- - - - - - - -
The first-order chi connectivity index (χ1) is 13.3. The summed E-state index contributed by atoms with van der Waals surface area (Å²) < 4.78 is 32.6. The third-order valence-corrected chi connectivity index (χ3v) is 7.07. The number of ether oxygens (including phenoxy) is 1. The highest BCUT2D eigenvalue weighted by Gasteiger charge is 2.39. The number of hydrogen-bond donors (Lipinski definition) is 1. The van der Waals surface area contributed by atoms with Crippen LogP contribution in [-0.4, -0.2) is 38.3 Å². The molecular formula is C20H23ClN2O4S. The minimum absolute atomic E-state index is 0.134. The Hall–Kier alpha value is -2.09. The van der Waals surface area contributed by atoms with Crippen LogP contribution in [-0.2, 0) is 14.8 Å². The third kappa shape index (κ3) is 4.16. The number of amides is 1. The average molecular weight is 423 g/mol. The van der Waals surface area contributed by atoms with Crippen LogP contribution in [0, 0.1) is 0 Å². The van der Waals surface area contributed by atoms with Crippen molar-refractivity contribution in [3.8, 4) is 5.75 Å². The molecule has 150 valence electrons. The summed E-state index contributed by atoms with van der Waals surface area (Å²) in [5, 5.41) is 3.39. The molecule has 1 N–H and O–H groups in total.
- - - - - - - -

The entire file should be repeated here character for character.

The first-order chi connectivity index (χ1) is 13.3. The summed E-state index contributed by atoms with van der Waals surface area (Å²) < 4.78 is 32.6. The third-order valence-corrected chi connectivity index (χ3v) is 7.07. The number of ether oxygens (including phenoxy) is 1. The highest BCUT2D eigenvalue weighted by Gasteiger charge is 2.39. The number of hydrogen-bond donors (Lipinski definition) is 1. The van der Waals surface area contributed by atoms with Crippen LogP contribution in [-0.4, -0.2) is 38.3 Å². The molecular formula is C20H23ClN2O4S. The minimum absolute atomic E-state index is 0.134. The Hall–Kier alpha value is -2.09. The van der Waals surface area contributed by atoms with Crippen LogP contribution in [-0.2, 0) is 14.8 Å². The third kappa shape index (κ3) is 4.16. The number of amides is 1. The average molecular weight is 423 g/mol. The van der Waals surface area contributed by atoms with Crippen LogP contribution in [0, 0.1) is 0 Å². The van der Waals surface area contributed by atoms with Crippen molar-refractivity contribution in [3.8, 4) is 5.75 Å². The molecule has 150 valence electrons. The summed E-state index contributed by atoms with van der Waals surface area (Å²) in [5, 5.41) is 3.39. The molecule has 1 N–H and O–H groups in total.